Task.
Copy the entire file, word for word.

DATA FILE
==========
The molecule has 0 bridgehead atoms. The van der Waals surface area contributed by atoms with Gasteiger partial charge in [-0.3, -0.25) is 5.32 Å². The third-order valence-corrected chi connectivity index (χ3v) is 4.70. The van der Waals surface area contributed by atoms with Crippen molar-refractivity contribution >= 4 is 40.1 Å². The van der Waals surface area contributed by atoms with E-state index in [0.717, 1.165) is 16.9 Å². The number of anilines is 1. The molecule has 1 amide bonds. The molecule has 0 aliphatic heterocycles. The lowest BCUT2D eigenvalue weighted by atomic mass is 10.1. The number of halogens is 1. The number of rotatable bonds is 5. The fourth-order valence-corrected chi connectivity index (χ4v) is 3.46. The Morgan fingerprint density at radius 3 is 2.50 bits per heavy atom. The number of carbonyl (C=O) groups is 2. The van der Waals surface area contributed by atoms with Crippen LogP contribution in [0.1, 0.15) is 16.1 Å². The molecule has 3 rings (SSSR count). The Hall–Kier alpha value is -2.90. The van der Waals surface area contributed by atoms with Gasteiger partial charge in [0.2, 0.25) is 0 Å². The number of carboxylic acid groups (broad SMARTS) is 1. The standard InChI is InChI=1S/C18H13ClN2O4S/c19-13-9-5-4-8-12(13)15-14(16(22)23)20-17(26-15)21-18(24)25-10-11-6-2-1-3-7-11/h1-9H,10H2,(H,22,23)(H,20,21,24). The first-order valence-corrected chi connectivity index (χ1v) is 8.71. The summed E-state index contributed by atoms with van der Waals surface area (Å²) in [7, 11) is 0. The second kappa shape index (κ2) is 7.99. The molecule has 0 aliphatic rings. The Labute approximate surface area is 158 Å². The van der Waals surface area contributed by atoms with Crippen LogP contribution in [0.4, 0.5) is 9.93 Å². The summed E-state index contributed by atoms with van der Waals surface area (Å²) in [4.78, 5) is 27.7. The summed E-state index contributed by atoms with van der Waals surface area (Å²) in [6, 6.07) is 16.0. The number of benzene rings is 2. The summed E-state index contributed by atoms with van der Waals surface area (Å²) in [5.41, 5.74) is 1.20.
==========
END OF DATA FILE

The molecule has 0 bridgehead atoms. The van der Waals surface area contributed by atoms with Gasteiger partial charge in [-0.3, -0.25) is 5.32 Å². The third-order valence-corrected chi connectivity index (χ3v) is 4.70. The van der Waals surface area contributed by atoms with Crippen molar-refractivity contribution >= 4 is 40.1 Å². The van der Waals surface area contributed by atoms with E-state index in [0.717, 1.165) is 16.9 Å². The number of anilines is 1. The molecule has 1 amide bonds. The molecule has 0 aliphatic heterocycles. The lowest BCUT2D eigenvalue weighted by atomic mass is 10.1. The number of halogens is 1. The number of rotatable bonds is 5. The fourth-order valence-corrected chi connectivity index (χ4v) is 3.46. The Morgan fingerprint density at radius 3 is 2.50 bits per heavy atom. The number of carbonyl (C=O) groups is 2. The van der Waals surface area contributed by atoms with Crippen LogP contribution in [0.1, 0.15) is 16.1 Å². The molecule has 3 rings (SSSR count). The Hall–Kier alpha value is -2.90. The van der Waals surface area contributed by atoms with Gasteiger partial charge in [0.2, 0.25) is 0 Å². The number of carboxylic acid groups (broad SMARTS) is 1. The standard InChI is InChI=1S/C18H13ClN2O4S/c19-13-9-5-4-8-12(13)15-14(16(22)23)20-17(26-15)21-18(24)25-10-11-6-2-1-3-7-11/h1-9H,10H2,(H,22,23)(H,20,21,24). The first-order valence-corrected chi connectivity index (χ1v) is 8.71. The summed E-state index contributed by atoms with van der Waals surface area (Å²) in [7, 11) is 0. The second kappa shape index (κ2) is 7.99. The molecule has 0 aliphatic rings. The Labute approximate surface area is 158 Å². The van der Waals surface area contributed by atoms with Crippen LogP contribution in [0.4, 0.5) is 9.93 Å². The summed E-state index contributed by atoms with van der Waals surface area (Å²) in [4.78, 5) is 27.7. The summed E-state index contributed by atoms with van der Waals surface area (Å²) in [6, 6.07) is 16.0. The number of benzene rings is 2. The summed E-state index contributed by atoms with van der Waals surface area (Å²) in [5.41, 5.74) is 1.20.